In addition, mutations in the BRCA genes and their associations with clinico-pathological features were reported in several studies [65–67]. However, in Tunisia this aspect was not previously investigated. This point was raised in the present study and our results showed that patients with BRCA1 and BRCA2 mutations were similar with regard to several epidemiological and clinico-pathological parameters. Nevertheless, BRCA1 carriers were more likely to be triple negative breast cancer compared to BRCA2 carriers (p = 0.0001) and BRCA2 carriers were more likely to be luminal B breast cancer tumors (p = 0.001). Consistent with our findings, various previous studies reported that there is a much higher rate of TNBC among BRCA1 mutation carriers [68, 69] and BRCA2-related breast cancer is often luminal . Additionally, positive ER was significantly associated with BRCA2 + tumors (p = 0.000056). PR status was significantly different between BRCA1 and BRCA2 mutation carriers; BRCA2 carriers are more likely to develop progesterone receptor (PR) positive tumors and PR-negative breast cancer are associated with BRCA1 mutation carriers (p = 0.000084). It was reported that the ER positivity was predominantly seen in BRCA2 mutation carriers, which is consistent with our findings [65, 71]. Furthermore, a previous report has found that BRCA2-associated cancers are mainly PR positive . Other studies have raised some pathological differences between BRCA1/2 mutation carriers and BRCAx patients. In our study, BRCA carriers seem to be younger than BRCA-negative patients (p = 0.049). Furthermore, patients with a positive family history of ovarian cancer are more likely to be BRCA positive (p = 0.004). We also observed a significant predominance of SBR grade III tumors among BRCA1/2 mutations carriers (p = 0.025). These findings are in line with previous literature [29, 73, 74].
Furthermore, we have assessed disease outcomes in BRCA carriers, and we have observed a relatively high proportion of contralateral breast cancer and ovarian cancer occurrence that were more frequently observed in BRCA1 carriers. Previous reports have demonstrated that women carrying a pathogenic mutation in the BRCA1 or BRCA2 genes have an increased risk of developing a second primary cancer in the contralateral breast. The cumulative risk 20 years after breast cancer diagnosis was estimated to 40% for BRCA1 carriers and about 26% for BRCA2 carriers . In accordance with our findings, it was shown also that the occurrence of both breast and ovarian cancer in a woman is associated with a high likelihood of a germline BRCA1 mutation .
Besides the BRCA genetic mutations that have been identified in our study, mutations on other high to moderate breast cancer genes such as TP53, ATM, BLM and CHEK2 have been also identified for the first time in North Africa populations (data not shown). All these findings reflect the genetic heterogeneity of cancer predisposition in Tunisia and highlights the importance of the use of NGS to identify clinically actionable genetic variants that have a crucial role in disease management. Therefore, technological advances in terms of array and DNA sequencing technologies made the route towards the examination of genetic risk largely clear. However, practical challenges related to marked population-specific differences still exist. In this context, Manolio and colleagues conveniently classified LRRK2 as a high penetrant gene associated with Parkinson disease  with G2019S mutation being the main cause of Parkinson familial cases. Recently the international LRRK2 consortium reported a worldwide frequency of 1% of LRRK2 G2019S, 30–40% in Arab patients from North Africa and 10–30% in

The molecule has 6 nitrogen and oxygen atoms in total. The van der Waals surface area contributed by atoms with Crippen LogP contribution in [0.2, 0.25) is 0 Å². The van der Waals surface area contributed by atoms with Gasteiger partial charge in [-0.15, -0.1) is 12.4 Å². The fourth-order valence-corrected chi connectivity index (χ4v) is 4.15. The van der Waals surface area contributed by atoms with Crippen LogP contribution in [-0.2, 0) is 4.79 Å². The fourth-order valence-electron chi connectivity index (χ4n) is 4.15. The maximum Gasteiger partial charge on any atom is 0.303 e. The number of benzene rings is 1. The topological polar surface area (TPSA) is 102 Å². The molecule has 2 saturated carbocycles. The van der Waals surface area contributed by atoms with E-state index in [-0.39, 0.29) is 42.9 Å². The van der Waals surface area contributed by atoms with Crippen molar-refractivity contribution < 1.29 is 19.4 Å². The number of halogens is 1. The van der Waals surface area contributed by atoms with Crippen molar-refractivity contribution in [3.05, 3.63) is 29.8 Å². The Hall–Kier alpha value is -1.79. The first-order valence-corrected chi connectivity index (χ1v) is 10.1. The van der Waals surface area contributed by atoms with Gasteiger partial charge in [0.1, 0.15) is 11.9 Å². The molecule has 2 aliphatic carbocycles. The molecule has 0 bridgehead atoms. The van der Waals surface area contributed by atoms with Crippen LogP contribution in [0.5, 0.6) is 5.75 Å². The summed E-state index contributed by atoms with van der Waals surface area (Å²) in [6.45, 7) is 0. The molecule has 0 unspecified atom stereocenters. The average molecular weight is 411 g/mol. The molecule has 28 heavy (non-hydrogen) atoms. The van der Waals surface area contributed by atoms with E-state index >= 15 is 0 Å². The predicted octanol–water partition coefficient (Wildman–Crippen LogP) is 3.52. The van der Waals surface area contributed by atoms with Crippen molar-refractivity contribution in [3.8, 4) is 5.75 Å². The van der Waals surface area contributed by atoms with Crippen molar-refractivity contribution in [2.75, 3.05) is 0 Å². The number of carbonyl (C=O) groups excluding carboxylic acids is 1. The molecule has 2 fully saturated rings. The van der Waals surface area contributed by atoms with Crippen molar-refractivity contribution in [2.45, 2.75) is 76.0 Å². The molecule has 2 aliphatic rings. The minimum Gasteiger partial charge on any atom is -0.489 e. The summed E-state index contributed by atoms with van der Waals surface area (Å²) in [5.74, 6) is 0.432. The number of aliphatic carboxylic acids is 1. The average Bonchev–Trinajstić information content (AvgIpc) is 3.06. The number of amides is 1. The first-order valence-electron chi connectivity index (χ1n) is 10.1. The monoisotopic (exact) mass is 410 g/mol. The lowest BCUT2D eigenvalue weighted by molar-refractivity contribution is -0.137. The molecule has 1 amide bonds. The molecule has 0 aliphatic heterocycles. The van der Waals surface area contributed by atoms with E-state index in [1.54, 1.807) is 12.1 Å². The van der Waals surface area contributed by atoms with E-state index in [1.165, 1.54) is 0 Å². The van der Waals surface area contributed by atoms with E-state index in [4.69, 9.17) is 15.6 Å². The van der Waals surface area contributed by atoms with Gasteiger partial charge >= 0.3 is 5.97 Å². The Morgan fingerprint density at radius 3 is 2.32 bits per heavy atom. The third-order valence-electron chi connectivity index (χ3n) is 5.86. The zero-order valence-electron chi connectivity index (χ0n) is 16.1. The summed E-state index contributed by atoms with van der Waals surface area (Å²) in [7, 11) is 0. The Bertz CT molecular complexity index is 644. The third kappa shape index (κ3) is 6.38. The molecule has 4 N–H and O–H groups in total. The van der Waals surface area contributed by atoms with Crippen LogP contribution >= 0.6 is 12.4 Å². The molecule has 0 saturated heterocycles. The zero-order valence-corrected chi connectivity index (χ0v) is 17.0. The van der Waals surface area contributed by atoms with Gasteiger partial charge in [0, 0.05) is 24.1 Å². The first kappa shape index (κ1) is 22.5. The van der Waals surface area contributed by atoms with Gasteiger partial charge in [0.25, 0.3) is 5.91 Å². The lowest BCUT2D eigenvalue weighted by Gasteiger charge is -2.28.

Ashkenazi Jews, but is very rare in Asians [78, 79]. As a variant´s frequency has a direct impact on its penetrance, this example shows the ethnic-dependent penetrance of some important variants involved in complex diseases and the role of consanguinity and endogamy in shaping the genetic susceptibility to these diseases. Therefore, the same reflection can be applied on high and low penetrant breast cancer variants in order to review their penetrance in underrepresented populations such as North Africans. A disproportionate distribution of the identified mutations is observed between the Northern and Southern regions of Tunisia (Fig. 1), with the vast majority are found in North. This can be explained by a selection bias because most of the recruited participants come from Northern governorates but it can also be explained by the very high consanguinity rates in the South that reaches 98% in some cities and that may have an impact on BRCA mutations frequency and prevalence.
Clearly, the prevalence assessment of BRCA1 and BRCA2 mutations rely on the quality of both cohort selection criteria and mutation ascertainment methods. The identification of novel BRCA mutations and the assessment of their penetrance in a specific population will help to implement more affordable and cost effective targeted genetic testing strategies.
Finally, up until now, most data on BRCA1/2 mutations associated with high risk for hereditary breast and ovarian cancer do not cover the North African populations. Accordingly, the novel mutations identified in this study will help to improve knowledge on the genetic component of hereditary breast and ovarian cancer in the North African region and will lead to a better clinical management of cancer patients. In addition, we are aiming to share genetic and phenotypic data with larger multi-ethnic Consortia of BRCA1/2 carriers such as the CIMBA consortium . This will make our findings more broadly useful and will give us a global overview of the similarities and differences that the Tunisian population has compared to other ethnicities.